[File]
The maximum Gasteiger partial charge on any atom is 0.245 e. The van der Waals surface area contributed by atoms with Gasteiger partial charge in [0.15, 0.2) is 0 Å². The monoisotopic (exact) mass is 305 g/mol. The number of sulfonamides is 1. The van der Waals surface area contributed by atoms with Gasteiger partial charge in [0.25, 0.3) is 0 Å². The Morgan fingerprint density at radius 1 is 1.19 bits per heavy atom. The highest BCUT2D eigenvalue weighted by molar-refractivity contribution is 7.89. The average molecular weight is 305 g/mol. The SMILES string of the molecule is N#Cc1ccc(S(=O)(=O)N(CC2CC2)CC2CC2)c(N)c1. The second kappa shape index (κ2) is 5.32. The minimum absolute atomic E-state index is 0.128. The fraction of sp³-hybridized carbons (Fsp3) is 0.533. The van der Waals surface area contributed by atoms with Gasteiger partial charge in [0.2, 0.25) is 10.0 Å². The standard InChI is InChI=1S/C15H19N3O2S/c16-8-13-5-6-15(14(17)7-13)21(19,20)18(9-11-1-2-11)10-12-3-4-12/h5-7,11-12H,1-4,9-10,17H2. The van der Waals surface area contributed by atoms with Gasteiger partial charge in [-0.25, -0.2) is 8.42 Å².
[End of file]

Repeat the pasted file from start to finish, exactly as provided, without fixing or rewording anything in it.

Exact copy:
The maximum Gasteiger partial charge on any atom is 0.245 e. The van der Waals surface area contributed by atoms with Gasteiger partial charge in [0.15, 0.2) is 0 Å². The monoisotopic (exact) mass is 305 g/mol. The number of sulfonamides is 1. The van der Waals surface area contributed by atoms with Gasteiger partial charge in [0.25, 0.3) is 0 Å². The Morgan fingerprint density at radius 1 is 1.19 bits per heavy atom. The highest BCUT2D eigenvalue weighted by molar-refractivity contribution is 7.89. The average molecular weight is 305 g/mol. The SMILES string of the molecule is N#Cc1ccc(S(=O)(=O)N(CC2CC2)CC2CC2)c(N)c1. The second kappa shape index (κ2) is 5.32. The minimum absolute atomic E-state index is 0.128. The fraction of sp³-hybridized carbons (Fsp3) is 0.533. The van der Waals surface area contributed by atoms with Gasteiger partial charge in [0.2, 0.25) is 10.0 Å². The standard InChI is InChI=1S/C15H19N3O2S/c16-8-13-5-6-15(14(17)7-13)21(19,20)18(9-11-1-2-11)10-12-3-4-12/h5-7,11-12H,1-4,9-10,17H2. The van der Waals surface area contributed by atoms with Gasteiger partial charge in [-0.25, -0.2) is 8.42 Å².